Look at a map, Juba. Bethlehem is in the “occupied west bank”. It’s run by the PA. Any Jew who lives there, let alone was born there, is therefore a settler, which as you surely know is like being an international criminal, only worse. The EU would put a warning label on his furniture, and the NY Times would call him a violent person and an obstacle to peace. And Haaretz would be calling for him to be forcibly expelled from him home, by his own government.

      And no, it’s what Christians say. Jews do not agree that he was born in Bethlehem. Nor have Jews ever believed that the messiah will be born in Bethlehem. He will be descended of David, who was born there, but there isn’t any special place he needs to be born. Bethlehem doesn’t occupy any special place in Judaism. It isn’t David’s city, it’s just where he happened to be born. There’s no record that he ever returned there, once he made it in the outside world. David’s cities are Hevron and Jerusalem; Bethlehem is just a village on the road between them.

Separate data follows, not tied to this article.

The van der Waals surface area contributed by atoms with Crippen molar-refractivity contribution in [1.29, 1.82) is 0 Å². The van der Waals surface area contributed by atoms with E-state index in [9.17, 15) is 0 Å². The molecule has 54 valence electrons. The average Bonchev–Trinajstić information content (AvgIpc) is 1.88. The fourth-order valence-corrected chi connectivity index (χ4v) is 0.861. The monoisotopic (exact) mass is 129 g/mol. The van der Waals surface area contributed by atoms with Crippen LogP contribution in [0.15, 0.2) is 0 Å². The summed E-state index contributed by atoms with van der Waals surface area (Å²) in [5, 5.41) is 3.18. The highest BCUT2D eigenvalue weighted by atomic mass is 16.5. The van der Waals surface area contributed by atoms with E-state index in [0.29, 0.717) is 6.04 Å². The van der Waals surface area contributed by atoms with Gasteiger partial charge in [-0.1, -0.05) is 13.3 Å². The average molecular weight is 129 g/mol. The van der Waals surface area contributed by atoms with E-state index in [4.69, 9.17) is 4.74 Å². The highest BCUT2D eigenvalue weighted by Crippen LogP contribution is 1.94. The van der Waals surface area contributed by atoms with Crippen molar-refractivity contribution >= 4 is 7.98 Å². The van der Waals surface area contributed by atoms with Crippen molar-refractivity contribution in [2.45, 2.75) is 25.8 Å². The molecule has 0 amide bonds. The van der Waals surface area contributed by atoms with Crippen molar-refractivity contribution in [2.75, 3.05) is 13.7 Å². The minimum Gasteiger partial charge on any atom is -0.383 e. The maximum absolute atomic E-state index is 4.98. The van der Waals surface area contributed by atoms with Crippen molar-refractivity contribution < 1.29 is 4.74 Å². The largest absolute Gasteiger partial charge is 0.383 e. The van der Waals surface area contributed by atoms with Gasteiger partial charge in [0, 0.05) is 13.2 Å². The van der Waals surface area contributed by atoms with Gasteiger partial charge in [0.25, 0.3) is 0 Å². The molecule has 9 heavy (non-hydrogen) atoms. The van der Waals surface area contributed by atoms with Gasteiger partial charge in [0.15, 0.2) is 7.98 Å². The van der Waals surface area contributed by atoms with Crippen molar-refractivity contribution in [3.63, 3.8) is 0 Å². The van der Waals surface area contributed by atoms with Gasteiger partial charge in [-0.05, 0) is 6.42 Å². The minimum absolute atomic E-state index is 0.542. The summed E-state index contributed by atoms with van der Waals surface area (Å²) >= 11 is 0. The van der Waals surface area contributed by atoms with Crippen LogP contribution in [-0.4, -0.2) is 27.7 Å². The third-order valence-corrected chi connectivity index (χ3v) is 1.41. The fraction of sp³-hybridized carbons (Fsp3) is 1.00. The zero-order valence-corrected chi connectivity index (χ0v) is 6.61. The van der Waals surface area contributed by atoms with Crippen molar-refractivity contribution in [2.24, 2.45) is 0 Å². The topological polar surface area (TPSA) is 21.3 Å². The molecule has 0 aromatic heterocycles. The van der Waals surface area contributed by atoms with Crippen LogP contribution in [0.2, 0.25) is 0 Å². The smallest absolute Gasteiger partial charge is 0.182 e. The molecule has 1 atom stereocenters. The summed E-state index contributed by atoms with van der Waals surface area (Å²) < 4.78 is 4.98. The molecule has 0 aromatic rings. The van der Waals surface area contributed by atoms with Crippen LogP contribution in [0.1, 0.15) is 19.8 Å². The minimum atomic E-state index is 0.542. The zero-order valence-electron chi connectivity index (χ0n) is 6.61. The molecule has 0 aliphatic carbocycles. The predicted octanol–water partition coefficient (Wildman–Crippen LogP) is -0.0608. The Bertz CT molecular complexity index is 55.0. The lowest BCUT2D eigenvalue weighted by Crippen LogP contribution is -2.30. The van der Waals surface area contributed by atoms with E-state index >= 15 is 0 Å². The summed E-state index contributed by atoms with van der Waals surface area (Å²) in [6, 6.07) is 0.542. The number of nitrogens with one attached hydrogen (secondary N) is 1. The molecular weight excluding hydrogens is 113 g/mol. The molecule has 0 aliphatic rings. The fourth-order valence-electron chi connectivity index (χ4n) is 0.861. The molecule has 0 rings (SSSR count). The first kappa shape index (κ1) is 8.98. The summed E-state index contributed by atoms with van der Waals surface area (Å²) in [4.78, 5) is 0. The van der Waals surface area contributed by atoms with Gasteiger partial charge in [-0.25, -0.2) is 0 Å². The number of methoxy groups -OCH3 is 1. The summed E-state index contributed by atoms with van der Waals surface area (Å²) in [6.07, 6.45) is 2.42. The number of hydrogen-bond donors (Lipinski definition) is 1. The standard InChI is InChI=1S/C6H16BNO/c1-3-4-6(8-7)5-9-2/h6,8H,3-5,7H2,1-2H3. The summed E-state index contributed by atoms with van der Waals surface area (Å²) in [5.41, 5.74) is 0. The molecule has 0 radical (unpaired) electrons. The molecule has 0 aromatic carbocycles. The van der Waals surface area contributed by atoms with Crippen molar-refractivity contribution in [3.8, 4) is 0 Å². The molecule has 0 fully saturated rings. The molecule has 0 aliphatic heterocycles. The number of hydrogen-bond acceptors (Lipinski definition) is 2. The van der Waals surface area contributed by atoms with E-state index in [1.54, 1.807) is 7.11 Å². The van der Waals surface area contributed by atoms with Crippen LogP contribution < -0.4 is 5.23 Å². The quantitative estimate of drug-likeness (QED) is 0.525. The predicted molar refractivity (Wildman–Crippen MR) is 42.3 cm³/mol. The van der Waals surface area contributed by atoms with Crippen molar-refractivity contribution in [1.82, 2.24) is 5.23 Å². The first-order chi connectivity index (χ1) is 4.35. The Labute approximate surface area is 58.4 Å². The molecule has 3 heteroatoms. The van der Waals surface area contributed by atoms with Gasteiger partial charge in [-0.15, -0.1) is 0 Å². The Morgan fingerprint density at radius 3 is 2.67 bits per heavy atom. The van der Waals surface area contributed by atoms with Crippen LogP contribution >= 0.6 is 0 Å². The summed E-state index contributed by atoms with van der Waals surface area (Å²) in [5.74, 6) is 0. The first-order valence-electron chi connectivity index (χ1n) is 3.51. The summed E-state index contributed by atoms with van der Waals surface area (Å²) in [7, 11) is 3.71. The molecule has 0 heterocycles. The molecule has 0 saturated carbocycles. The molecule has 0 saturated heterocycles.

This is me in reply to Milhouse. | December 24, 2015 at 11:46 pm

        Micah 5:2
        But thou, Bethlehem Ephratah, though thou be little among the thousands of Judah, yet out of thee shall he come forth unto me that is to be ruler in Israel; whose goings forth have been from of old, from everlasting.

          Milhouse in reply to This is me. | December 25, 2015 at 11:17 am

          That translation’s a little confusing. The key phrase is ומוצאותיו מקדם, which whoever wrote your translation rendered “whose goings forth have been from of old”. A better translation would be “whose derivation was long ago”. As Metzudat David explains, Micha is saying that the annointed king will come from a family that derives, long ago, from Beth Lehem Efrata (to distinguish it from the Beth Lehem in the Galilee).

          This is me in reply to This is me. | December 25, 2015 at 3:38 pm

          Milhouse, you said in part “Nor have Jews ever believed that the messiah will be born in Bethlehem.”

          On the face of it that statement is unprovable.

          Obviously we disagree about where Messiah was born but the comments sections is not conducive to an in-depth discussion so I will defer to other well respected Jewish teachers on this subject (

          Milhouse in reply to This is me. | December 27, 2015 at 1:56 am

          Well-respected Jewish teachers?! You’ve got to be kidding me! That site does not have any “well-respected Jewish teachers”, it’s a foul heretical site that is despised by all Jews.

To be more accurate I should have said “Obviously, we disagree that the Messiah needs to be born in Bethlehem…”